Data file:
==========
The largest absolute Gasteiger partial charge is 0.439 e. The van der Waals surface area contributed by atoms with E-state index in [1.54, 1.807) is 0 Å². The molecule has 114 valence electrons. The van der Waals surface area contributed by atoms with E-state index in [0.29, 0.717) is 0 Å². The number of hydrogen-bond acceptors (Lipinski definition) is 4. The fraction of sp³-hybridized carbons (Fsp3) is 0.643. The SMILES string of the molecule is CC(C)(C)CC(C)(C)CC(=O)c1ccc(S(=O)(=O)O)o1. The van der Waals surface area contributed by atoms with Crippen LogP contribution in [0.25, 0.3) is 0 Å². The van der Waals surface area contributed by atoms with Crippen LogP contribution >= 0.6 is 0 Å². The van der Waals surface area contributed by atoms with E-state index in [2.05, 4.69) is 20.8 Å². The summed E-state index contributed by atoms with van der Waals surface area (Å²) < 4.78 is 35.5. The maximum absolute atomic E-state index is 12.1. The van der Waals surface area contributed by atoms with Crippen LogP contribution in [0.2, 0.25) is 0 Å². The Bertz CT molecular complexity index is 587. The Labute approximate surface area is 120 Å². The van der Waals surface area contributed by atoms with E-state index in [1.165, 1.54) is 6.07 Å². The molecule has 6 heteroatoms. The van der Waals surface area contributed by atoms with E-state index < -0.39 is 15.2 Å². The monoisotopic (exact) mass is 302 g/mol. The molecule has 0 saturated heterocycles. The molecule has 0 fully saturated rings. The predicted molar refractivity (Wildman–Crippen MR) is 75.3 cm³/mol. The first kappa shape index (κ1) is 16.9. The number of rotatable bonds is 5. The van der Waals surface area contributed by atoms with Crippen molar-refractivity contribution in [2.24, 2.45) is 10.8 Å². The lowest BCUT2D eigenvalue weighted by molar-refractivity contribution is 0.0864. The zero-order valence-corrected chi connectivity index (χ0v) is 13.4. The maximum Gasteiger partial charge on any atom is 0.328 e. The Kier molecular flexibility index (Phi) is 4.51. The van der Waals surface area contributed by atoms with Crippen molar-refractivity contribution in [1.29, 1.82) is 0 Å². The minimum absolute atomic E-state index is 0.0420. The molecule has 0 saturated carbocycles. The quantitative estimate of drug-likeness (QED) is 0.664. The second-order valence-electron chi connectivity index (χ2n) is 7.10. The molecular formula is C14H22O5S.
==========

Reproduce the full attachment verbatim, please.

The largest absolute Gasteiger partial charge is 0.439 e. The van der Waals surface area contributed by atoms with E-state index in [1.54, 1.807) is 0 Å². The molecule has 114 valence electrons. The van der Waals surface area contributed by atoms with E-state index in [0.29, 0.717) is 0 Å². The number of hydrogen-bond acceptors (Lipinski definition) is 4. The fraction of sp³-hybridized carbons (Fsp3) is 0.643. The SMILES string of the molecule is CC(C)(C)CC(C)(C)CC(=O)c1ccc(S(=O)(=O)O)o1. The van der Waals surface area contributed by atoms with Crippen LogP contribution in [0.25, 0.3) is 0 Å². The van der Waals surface area contributed by atoms with Crippen LogP contribution >= 0.6 is 0 Å². The van der Waals surface area contributed by atoms with E-state index in [2.05, 4.69) is 20.8 Å². The summed E-state index contributed by atoms with van der Waals surface area (Å²) < 4.78 is 35.5. The maximum absolute atomic E-state index is 12.1. The van der Waals surface area contributed by atoms with Crippen LogP contribution in [0.2, 0.25) is 0 Å². The Bertz CT molecular complexity index is 587. The Labute approximate surface area is 120 Å². The van der Waals surface area contributed by atoms with E-state index in [1.165, 1.54) is 6.07 Å². The molecule has 6 heteroatoms. The van der Waals surface area contributed by atoms with E-state index < -0.39 is 15.2 Å². The monoisotopic (exact) mass is 302 g/mol. The molecule has 0 saturated heterocycles. The molecule has 0 fully saturated rings. The predicted molar refractivity (Wildman–Crippen MR) is 75.3 cm³/mol. The first kappa shape index (κ1) is 16.9. The number of rotatable bonds is 5. The van der Waals surface area contributed by atoms with Crippen molar-refractivity contribution in [2.24, 2.45) is 10.8 Å². The lowest BCUT2D eigenvalue weighted by molar-refractivity contribution is 0.0864. The zero-order valence-corrected chi connectivity index (χ0v) is 13.4. The maximum Gasteiger partial charge on any atom is 0.328 e. The Kier molecular flexibility index (Phi) is 4.51. The van der Waals surface area contributed by atoms with Crippen molar-refractivity contribution in [1.29, 1.82) is 0 Å². The minimum absolute atomic E-state index is 0.0420. The molecule has 0 saturated carbocycles. The quantitative estimate of drug-likeness (QED) is 0.664. The second-order valence-electron chi connectivity index (χ2n) is 7.10. The molecular formula is C14H22O5S.